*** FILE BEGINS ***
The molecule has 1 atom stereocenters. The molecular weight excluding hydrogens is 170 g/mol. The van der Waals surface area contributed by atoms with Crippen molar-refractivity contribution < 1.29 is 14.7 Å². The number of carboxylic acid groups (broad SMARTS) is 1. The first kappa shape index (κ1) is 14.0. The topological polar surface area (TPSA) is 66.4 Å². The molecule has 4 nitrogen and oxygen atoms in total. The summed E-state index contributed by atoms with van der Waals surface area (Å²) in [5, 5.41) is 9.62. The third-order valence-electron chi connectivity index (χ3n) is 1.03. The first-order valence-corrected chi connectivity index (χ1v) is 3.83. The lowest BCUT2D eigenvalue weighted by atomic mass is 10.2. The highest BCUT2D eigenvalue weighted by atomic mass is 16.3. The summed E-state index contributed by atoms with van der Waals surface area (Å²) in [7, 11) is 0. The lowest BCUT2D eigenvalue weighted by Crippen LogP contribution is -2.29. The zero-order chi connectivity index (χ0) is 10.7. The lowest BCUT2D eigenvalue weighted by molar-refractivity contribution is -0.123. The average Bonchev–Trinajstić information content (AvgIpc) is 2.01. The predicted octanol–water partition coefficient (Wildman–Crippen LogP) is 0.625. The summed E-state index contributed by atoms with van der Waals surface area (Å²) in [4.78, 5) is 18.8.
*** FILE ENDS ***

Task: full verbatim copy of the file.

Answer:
The molecule has 1 atom stereocenters. The molecular weight excluding hydrogens is 170 g/mol. The van der Waals surface area contributed by atoms with Crippen molar-refractivity contribution < 1.29 is 14.7 Å². The number of carboxylic acid groups (broad SMARTS) is 1. The first kappa shape index (κ1) is 14.0. The topological polar surface area (TPSA) is 66.4 Å². The molecule has 4 nitrogen and oxygen atoms in total. The summed E-state index contributed by atoms with van der Waals surface area (Å²) in [5, 5.41) is 9.62. The third-order valence-electron chi connectivity index (χ3n) is 1.03. The first-order valence-corrected chi connectivity index (χ1v) is 3.83. The lowest BCUT2D eigenvalue weighted by atomic mass is 10.2. The highest BCUT2D eigenvalue weighted by atomic mass is 16.3. The summed E-state index contributed by atoms with van der Waals surface area (Å²) in [7, 11) is 0. The lowest BCUT2D eigenvalue weighted by Crippen LogP contribution is -2.29. The zero-order chi connectivity index (χ0) is 10.7. The lowest BCUT2D eigenvalue weighted by molar-refractivity contribution is -0.123. The average Bonchev–Trinajstić information content (AvgIpc) is 2.01. The predicted octanol–water partition coefficient (Wildman–Crippen LogP) is 0.625. The summed E-state index contributed by atoms with van der Waals surface area (Å²) in [4.78, 5) is 18.8.